Case Blog - International Journal of Clinical & Medical Images (2016) Volume 3, Issue 3
Author(s): Shivani Garg, John Moesch and Doyt Conn
Figure 1: Highlights cutaneous vasculitis involving ear lobule, one of the peculiar presentation of levamisole induced vasculitis.
Figure 2: Levamisole induced extensive skin necrosis, involving both buttocks, thighs (posterior>anterior surface), bilateral legs and feet with smaller patches on upper extremities, >40% body surface area affected.
Abstract Levamisole induced skin vasculitis/vasculopathy is a relatively new diagnosis with limited knowledge about the underlying mechanism of above manifestation. The most commonly reported cause is the generation of autoantibodies against myleoperoxidase and other neutrophilic enzymes hence commonly mimicking ANCA associated vasculitis. We present a case report of 52 years old female with history of levamisole induced vasculitis in past and presented with >40% body surface area involvement after being re-exposed to levamisole tainted cocaine. Though recurrence of lesions has been documented on re-exposure to levamisole laced cocaine but extensive skin necrosis has not been documented in the literature.
Case Blog A 52 year old female presented with widespread necrotizing vasculitic lesions of her left ear, arms, and legs covering more than 40% of her body surface area (Figure 1 and 2). She confirmed recent cocaine use and had a similar, less severe event two years ago after using cocaine. The urine toxicology was positive for cocaine and her serology revealed positive p-ANCA with MPO titer (myeloperoxidase antibody) >1:640. She underwent amputation, extensive debridement, and was started on antibiotics. Due to the concern for levamisole-cocaine related vasculopathy, high dose steroids were started to prevent progression of vasculopathy and skin necrosis. Later, histopathological analysis was consistent with levamisole-cocaine related vasculopathy with widespread occlusive thrombi in the arteries of the foot. The patient improved with above mentioned care and was discharged after 1 week in the hospital. Levamisole contaminated cocaine vasculitis is a relatively recent discovery. It commonly affects middle-aged females, especially those that are HLA-B27 positive. MPO has been implicated as a critical enzyme present in peripheral leukocytes proficient at metabolizing drugs to reactive metabolites capable of haptenization of MPO . Hence, development of antibodies to this enzyme is commonly seen in levamisole laced cocaine exposed patients. Furthermore, one of levamisole’s metabolites, 6-phenyl2,3-dihydroimidazo(2,1b) thiazole, may induce immunological response by acting as a hapten with a self-peptide inducing T-cell activation via the HLA-B27 genotype .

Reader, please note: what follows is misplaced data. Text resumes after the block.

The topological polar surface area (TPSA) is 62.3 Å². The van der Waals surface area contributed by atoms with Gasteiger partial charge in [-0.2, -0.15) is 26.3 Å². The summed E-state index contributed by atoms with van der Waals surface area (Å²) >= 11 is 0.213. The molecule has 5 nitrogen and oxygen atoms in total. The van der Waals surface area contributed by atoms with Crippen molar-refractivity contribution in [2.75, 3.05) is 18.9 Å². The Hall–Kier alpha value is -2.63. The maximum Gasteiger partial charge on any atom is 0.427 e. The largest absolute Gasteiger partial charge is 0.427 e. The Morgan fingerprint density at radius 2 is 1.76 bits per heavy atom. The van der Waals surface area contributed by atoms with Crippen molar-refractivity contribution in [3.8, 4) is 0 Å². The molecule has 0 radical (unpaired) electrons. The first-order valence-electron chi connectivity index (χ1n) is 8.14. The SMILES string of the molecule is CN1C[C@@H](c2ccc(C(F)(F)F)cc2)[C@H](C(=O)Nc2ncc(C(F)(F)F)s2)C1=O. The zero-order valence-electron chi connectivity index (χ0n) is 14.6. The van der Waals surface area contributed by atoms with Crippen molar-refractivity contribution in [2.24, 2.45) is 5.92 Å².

Clinically, patients present with tender, purpuric macules, papules, or plaques in a retiform or stellate pattern. The lesions commonly progress to confluent areas of necrosis, crusting eschar, and ulceration. One of the characteristic clinical finding in levamisole-contaminated cocaine vasculitis is ear lobe purpura, documented in 63% of patients . The ideal treatment is cessation of cocaine use and supportive care of cutaneous lesions. Though recurrence of lesions has been documented on re-exposure to levamisole laced cocaine, extensive skin necrosis (involving >40% of body surface area) has not been documented in the literature. This case highlights the risk for amplification of the immune response after re-exposure to levamisole tainted cocaine and compels practitioners to counsel patients on the importance of cocaine cessation to prevent extensive tissue necrosis.